Not one of my more informative posts, this one, more a cry for help.
I’ve been approached by a couple of councillors to develop a website for them, and I’m interested to know what sort of features would be required for such a site to be considered best of breed.
- Blog style layout
- Events/meeting listings
- Local maps
- Easy methods of contact
- Feedback through comments, etc
None of these seem particularly exciting to me! Anyone got anything really good that ought to be included – or great examples of Councillor websites?
14 thoughts on “What does a councillor’s website need?”
Easy republishing of media – video, audio. Dare I say live chat for surgeries?
You may dare.
Also, you’re right re: media.
It could be possible to have a map with pins in showing issues picked up/people spoken to/events attended.
I know I’d appreciate my local councillors being more open with the communities they engage with.
Thanks Ben – am investigating some google maps stuff – fingers’ crossed they do what you describe.
Cllr Harrington up in Stockton does Skype surgeries – something we’ll be having a bash at this year.
On the blog thing – simplicity is vital.
Functionality can be useful…but there’s no point having bells and whistles if the Cllrs involved aren’t familiar/engaged/confident in using them. I’m sure you know that…but worth a mention as the design ought to follow their own personal preferences and use etc.
So….if they’re on twitter or FB you’d expect integration with those platforms on the site. Similarly if they’re using Eventbrite (or something) for events, you might integrate with that.
Being able to leave comments on posts is good – but they need to respond to them, or be clear that they won’t (which would probably put off all but spambots anyway).
My basic point is that the starting point needs to be ‘how do you want to use the website and how do you currently use the web etc?’.
but assuming that’s all sorted……a few other ideas you may want to consider.
you could include some links to public data – i’m thinking particularly of ward stats such as SEE UK’s – http://apps.seme4.com/see-uk/ – and some interactive maps. there are various (almost endless!) directions you could take this in, particularly mapping public services in the area, or civil society groups (eg theeciviccrowd.org theplacestation.org.uk or openlylocal.com).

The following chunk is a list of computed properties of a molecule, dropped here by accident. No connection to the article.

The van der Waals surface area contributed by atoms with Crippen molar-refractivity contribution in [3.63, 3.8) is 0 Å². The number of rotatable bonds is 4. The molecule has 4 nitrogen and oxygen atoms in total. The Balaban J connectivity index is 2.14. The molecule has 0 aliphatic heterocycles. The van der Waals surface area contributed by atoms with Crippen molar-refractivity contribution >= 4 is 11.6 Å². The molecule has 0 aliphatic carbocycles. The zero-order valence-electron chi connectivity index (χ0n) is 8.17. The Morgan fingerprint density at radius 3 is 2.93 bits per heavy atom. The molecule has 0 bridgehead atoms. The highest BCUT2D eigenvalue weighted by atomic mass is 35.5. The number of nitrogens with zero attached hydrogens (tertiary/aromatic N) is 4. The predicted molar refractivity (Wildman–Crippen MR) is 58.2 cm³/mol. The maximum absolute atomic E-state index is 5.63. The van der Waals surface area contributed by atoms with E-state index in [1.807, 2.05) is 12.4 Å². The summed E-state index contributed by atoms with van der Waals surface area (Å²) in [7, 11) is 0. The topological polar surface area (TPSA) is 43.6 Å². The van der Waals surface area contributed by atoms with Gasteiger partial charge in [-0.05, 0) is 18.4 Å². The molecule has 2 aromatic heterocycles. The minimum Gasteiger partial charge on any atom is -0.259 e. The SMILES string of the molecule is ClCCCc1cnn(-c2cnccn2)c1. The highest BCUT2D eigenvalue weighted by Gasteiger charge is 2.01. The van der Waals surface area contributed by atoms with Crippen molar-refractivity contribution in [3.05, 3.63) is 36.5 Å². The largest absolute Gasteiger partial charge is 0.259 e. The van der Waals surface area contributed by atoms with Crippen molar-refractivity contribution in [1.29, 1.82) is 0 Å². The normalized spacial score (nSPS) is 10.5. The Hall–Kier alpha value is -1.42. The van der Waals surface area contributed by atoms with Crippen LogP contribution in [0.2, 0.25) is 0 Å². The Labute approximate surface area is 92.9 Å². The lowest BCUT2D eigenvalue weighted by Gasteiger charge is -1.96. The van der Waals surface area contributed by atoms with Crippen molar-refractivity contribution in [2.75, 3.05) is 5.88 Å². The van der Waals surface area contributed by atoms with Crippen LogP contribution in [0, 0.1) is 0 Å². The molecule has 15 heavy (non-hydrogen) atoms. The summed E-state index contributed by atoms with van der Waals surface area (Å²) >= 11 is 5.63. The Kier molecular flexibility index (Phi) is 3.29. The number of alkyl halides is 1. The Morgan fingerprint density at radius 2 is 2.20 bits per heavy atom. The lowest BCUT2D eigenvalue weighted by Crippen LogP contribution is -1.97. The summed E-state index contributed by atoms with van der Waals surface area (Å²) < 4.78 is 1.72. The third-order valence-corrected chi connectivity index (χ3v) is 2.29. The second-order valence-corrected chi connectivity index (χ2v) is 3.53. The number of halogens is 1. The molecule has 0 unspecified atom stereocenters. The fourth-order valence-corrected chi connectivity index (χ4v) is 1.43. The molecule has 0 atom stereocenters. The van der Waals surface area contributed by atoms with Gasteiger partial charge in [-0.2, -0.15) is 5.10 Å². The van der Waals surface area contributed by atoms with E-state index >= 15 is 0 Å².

could also link to voting record and other theyworkforyou data.
then there are loads of useful apps which could be linked too – as i guess (thinking of the ‘customer journey’ for visitors) many people will visit a cllr’s www to get a problem dealt with – which may or may not actually be something the Cllr can sort directly. so….things like fixmystreet. dunno which…but it may be helpful to think along those lines.
anyway…that’s my tuppence worth. hope it’s of some (small) use
Thanks Toby – I’ve been asking all those questions!
Thanks for the other tips too!
wouldn’t it be best just to train them to use wordpress.com help with some domain mapping and offer top up classes after a few months – teach a man to fish and all that
see this one http://callylabourcouncillors.org.uk/ in kings cross which is simple and efective
Hi Will – I get where you’re coming from! However I saw this as an opportunity to do something a bit different and maybe put some bits together that work exactly as a councillor might want.
Is this a trick question?
WordPress, WordPress, WordPress.
I wish I could think of a sexier answer, I know I’m always trying to think of something sexier to do with mine, but the numbers of people who want something really sexy are very small and few if any are ward residents: the cost of time probably outweighs the benefit.
While I’ve got a number of people who seem to be regular readers, most people come across it via a Google search, which says to me that local content is the ‘killer app’. And when it comes to contact email dominates. Virtually no-one writes to me anymore (either via the Town Hall or my home address) and I get very few phone calls. Everyone emails and, if they are looking at a website I’d bet there’s a 100% chance they can email.
I’ve toyed with other ideas. Like video, or FaceTime surgeries, but keep coming to the conclusion that simplicity is the best.
Thanks James, great to get your insight here. And yes, my plan is to use WordPress. Seems the consensus is that content is the key feature. Who’d have thunk it?
She’s not a local councillor, but Jon Worth has recently been doing some work for an MEP which I think is quite an interesting site for a politician:
I still like Simon D’s newsfeed approach on Lynne Featherstone’s site, too:
If a high level of online skills are assumed, to make something unique I think the key areas are contact and feedback.
Integrate something like http://getsatisfaction.com for getting in touch and reporting issues, and as Toby said, use something like Eventbrite for booking in surgery sessions.
As well as promoting a skype contact showing online/offline, you could arrange and let people book hangouts on Google+ for topical discussions (again using eventbrite).
Getting more social, link in a foursquare account so show where they are and what they’re doing.
For it all to work it’s got to be updatable on the move – wordpress, foursquare, skype apps running on a smartphone would keep them connected all the time if they’ve got the skills.
Getting councillors to think digital and social when on the move all the time will be quite a challenge – it could be a terrible failure if the content isn’t there.